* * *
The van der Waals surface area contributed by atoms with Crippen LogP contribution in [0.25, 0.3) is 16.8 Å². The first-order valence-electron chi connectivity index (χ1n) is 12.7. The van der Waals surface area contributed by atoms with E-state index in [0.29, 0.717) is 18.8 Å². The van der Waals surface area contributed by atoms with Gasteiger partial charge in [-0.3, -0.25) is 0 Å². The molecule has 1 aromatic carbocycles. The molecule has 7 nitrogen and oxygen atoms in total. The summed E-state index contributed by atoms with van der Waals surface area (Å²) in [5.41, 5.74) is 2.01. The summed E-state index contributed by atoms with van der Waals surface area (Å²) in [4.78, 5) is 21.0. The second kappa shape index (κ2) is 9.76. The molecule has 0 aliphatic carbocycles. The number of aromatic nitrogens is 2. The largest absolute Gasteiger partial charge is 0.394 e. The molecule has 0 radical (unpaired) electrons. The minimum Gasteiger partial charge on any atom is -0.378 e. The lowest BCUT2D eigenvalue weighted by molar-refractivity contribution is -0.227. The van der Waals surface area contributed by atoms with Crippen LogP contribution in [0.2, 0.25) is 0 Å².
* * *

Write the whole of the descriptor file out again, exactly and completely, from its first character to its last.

The van der Waals surface area contributed by atoms with Crippen LogP contribution in [0.25, 0.3) is 16.8 Å². The first-order valence-electron chi connectivity index (χ1n) is 12.7. The van der Waals surface area contributed by atoms with E-state index in [0.29, 0.717) is 18.8 Å². The van der Waals surface area contributed by atoms with Gasteiger partial charge in [-0.3, -0.25) is 0 Å². The molecule has 1 aromatic carbocycles. The molecule has 7 nitrogen and oxygen atoms in total. The summed E-state index contributed by atoms with van der Waals surface area (Å²) in [5.41, 5.74) is 2.01. The summed E-state index contributed by atoms with van der Waals surface area (Å²) in [4.78, 5) is 21.0. The second kappa shape index (κ2) is 9.76. The molecule has 0 aliphatic carbocycles. The number of aromatic nitrogens is 2. The largest absolute Gasteiger partial charge is 0.394 e. The molecule has 0 radical (unpaired) electrons. The minimum Gasteiger partial charge on any atom is -0.378 e. The lowest BCUT2D eigenvalue weighted by molar-refractivity contribution is -0.227. The van der Waals surface area contributed by atoms with Crippen LogP contribution in [0.2, 0.25) is 0 Å².